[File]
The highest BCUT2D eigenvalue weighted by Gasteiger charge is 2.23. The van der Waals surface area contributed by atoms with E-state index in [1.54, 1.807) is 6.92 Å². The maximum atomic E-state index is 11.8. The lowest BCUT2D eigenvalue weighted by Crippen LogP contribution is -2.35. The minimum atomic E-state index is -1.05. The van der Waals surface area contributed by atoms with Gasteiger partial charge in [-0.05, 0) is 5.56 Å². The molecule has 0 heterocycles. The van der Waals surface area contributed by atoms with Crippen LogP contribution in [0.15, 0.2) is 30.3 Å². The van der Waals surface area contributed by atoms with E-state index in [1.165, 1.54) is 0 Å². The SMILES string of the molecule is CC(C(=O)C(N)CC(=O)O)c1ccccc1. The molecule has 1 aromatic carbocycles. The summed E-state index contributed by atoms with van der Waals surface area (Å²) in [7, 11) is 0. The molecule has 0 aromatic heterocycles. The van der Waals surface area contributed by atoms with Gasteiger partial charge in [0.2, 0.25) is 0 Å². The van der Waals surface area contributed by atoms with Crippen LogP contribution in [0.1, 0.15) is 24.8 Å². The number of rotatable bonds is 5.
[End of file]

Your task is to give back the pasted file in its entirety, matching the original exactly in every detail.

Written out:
The highest BCUT2D eigenvalue weighted by Gasteiger charge is 2.23. The van der Waals surface area contributed by atoms with E-state index in [1.54, 1.807) is 6.92 Å². The maximum atomic E-state index is 11.8. The lowest BCUT2D eigenvalue weighted by Crippen LogP contribution is -2.35. The minimum atomic E-state index is -1.05. The van der Waals surface area contributed by atoms with Gasteiger partial charge in [-0.05, 0) is 5.56 Å². The molecule has 0 heterocycles. The van der Waals surface area contributed by atoms with Crippen LogP contribution in [0.15, 0.2) is 30.3 Å². The van der Waals surface area contributed by atoms with E-state index in [1.165, 1.54) is 0 Å². The SMILES string of the molecule is CC(C(=O)C(N)CC(=O)O)c1ccccc1. The molecule has 1 aromatic carbocycles. The summed E-state index contributed by atoms with van der Waals surface area (Å²) in [7, 11) is 0. The molecule has 0 aromatic heterocycles. The van der Waals surface area contributed by atoms with Gasteiger partial charge in [0.2, 0.25) is 0 Å². The van der Waals surface area contributed by atoms with Crippen LogP contribution in [0.1, 0.15) is 24.8 Å². The number of rotatable bonds is 5.